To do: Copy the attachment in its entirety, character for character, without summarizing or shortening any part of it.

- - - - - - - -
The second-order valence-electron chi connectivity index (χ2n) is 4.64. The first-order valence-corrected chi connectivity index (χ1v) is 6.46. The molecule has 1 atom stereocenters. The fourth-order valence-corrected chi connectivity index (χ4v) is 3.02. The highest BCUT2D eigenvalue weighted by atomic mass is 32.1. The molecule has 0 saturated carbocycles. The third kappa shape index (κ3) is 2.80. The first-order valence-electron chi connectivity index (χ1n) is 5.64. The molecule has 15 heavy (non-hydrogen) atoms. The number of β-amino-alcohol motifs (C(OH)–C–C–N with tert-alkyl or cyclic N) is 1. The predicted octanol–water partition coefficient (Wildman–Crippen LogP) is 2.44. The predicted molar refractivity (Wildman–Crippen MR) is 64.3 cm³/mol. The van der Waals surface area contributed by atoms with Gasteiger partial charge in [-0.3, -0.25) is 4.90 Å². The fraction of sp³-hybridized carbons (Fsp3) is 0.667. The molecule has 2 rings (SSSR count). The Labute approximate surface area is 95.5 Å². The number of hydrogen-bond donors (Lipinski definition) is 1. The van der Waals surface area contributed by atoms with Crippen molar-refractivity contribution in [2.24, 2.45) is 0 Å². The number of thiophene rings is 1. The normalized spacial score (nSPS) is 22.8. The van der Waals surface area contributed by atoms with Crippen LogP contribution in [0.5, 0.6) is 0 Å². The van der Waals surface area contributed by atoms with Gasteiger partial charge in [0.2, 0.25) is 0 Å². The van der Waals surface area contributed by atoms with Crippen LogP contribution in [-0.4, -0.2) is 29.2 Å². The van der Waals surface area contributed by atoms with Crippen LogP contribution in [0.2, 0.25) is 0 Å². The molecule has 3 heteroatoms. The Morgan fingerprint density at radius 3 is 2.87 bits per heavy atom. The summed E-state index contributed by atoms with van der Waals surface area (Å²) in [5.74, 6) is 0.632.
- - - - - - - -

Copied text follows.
The second-order valence-electron chi connectivity index (χ2n) is 4.64. The first-order valence-corrected chi connectivity index (χ1v) is 6.46. The molecule has 1 atom stereocenters. The fourth-order valence-corrected chi connectivity index (χ4v) is 3.02. The highest BCUT2D eigenvalue weighted by atomic mass is 32.1. The molecule has 0 saturated carbocycles. The third kappa shape index (κ3) is 2.80. The first-order valence-electron chi connectivity index (χ1n) is 5.64. The molecule has 15 heavy (non-hydrogen) atoms. The number of β-amino-alcohol motifs (C(OH)–C–C–N with tert-alkyl or cyclic N) is 1. The predicted octanol–water partition coefficient (Wildman–Crippen LogP) is 2.44. The predicted molar refractivity (Wildman–Crippen MR) is 64.3 cm³/mol. The van der Waals surface area contributed by atoms with Gasteiger partial charge in [-0.3, -0.25) is 4.90 Å². The fraction of sp³-hybridized carbons (Fsp3) is 0.667. The molecule has 2 rings (SSSR count). The Labute approximate surface area is 95.5 Å². The number of hydrogen-bond donors (Lipinski definition) is 1. The van der Waals surface area contributed by atoms with Crippen molar-refractivity contribution in [2.24, 2.45) is 0 Å². The number of thiophene rings is 1. The normalized spacial score (nSPS) is 22.8. The van der Waals surface area contributed by atoms with Crippen LogP contribution in [0.5, 0.6) is 0 Å². The van der Waals surface area contributed by atoms with Gasteiger partial charge in [0.2, 0.25) is 0 Å². The van der Waals surface area contributed by atoms with Crippen LogP contribution in [-0.4, -0.2) is 29.2 Å². The van der Waals surface area contributed by atoms with Crippen LogP contribution in [0.2, 0.25) is 0 Å². The molecule has 3 heteroatoms. The Morgan fingerprint density at radius 3 is 2.87 bits per heavy atom. The summed E-state index contributed by atoms with van der Waals surface area (Å²) in [5.74, 6) is 0.632.